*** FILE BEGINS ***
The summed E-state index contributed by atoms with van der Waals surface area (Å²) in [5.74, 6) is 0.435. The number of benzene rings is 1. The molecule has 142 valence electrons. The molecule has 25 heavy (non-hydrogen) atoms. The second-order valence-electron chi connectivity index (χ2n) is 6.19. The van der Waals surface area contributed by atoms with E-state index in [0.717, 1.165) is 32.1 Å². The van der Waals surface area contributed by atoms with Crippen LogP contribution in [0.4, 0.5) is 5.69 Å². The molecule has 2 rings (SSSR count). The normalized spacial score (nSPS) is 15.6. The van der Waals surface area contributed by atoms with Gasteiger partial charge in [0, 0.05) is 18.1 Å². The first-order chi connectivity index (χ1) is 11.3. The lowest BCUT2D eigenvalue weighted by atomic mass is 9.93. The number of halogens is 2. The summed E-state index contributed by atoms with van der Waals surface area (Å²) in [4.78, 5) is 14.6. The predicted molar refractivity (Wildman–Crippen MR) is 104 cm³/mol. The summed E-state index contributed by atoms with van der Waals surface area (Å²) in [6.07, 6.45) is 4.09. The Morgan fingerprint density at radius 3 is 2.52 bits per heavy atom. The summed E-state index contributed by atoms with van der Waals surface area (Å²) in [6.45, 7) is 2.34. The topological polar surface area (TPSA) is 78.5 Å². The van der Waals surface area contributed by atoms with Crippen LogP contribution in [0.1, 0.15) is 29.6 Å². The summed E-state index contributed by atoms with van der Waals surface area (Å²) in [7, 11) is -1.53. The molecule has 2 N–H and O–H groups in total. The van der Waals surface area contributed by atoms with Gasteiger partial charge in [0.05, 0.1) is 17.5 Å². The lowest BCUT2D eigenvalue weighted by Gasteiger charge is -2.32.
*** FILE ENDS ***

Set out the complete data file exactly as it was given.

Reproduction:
The summed E-state index contributed by atoms with van der Waals surface area (Å²) in [5.74, 6) is 0.435. The number of benzene rings is 1. The molecule has 142 valence electrons. The molecule has 25 heavy (non-hydrogen) atoms. The second-order valence-electron chi connectivity index (χ2n) is 6.19. The van der Waals surface area contributed by atoms with E-state index in [0.717, 1.165) is 32.1 Å². The van der Waals surface area contributed by atoms with Crippen LogP contribution in [0.4, 0.5) is 5.69 Å². The molecule has 2 rings (SSSR count). The normalized spacial score (nSPS) is 15.6. The van der Waals surface area contributed by atoms with Gasteiger partial charge in [0, 0.05) is 18.1 Å². The first-order chi connectivity index (χ1) is 11.3. The lowest BCUT2D eigenvalue weighted by atomic mass is 9.93. The number of halogens is 2. The summed E-state index contributed by atoms with van der Waals surface area (Å²) in [4.78, 5) is 14.6. The predicted molar refractivity (Wildman–Crippen MR) is 104 cm³/mol. The summed E-state index contributed by atoms with van der Waals surface area (Å²) in [6.07, 6.45) is 4.09. The Morgan fingerprint density at radius 3 is 2.52 bits per heavy atom. The summed E-state index contributed by atoms with van der Waals surface area (Å²) in [6.45, 7) is 2.34. The topological polar surface area (TPSA) is 78.5 Å². The van der Waals surface area contributed by atoms with Crippen LogP contribution in [0.1, 0.15) is 29.6 Å². The summed E-state index contributed by atoms with van der Waals surface area (Å²) in [7, 11) is -1.53. The molecule has 2 N–H and O–H groups in total. The van der Waals surface area contributed by atoms with Gasteiger partial charge in [0.05, 0.1) is 17.5 Å². The lowest BCUT2D eigenvalue weighted by Gasteiger charge is -2.32.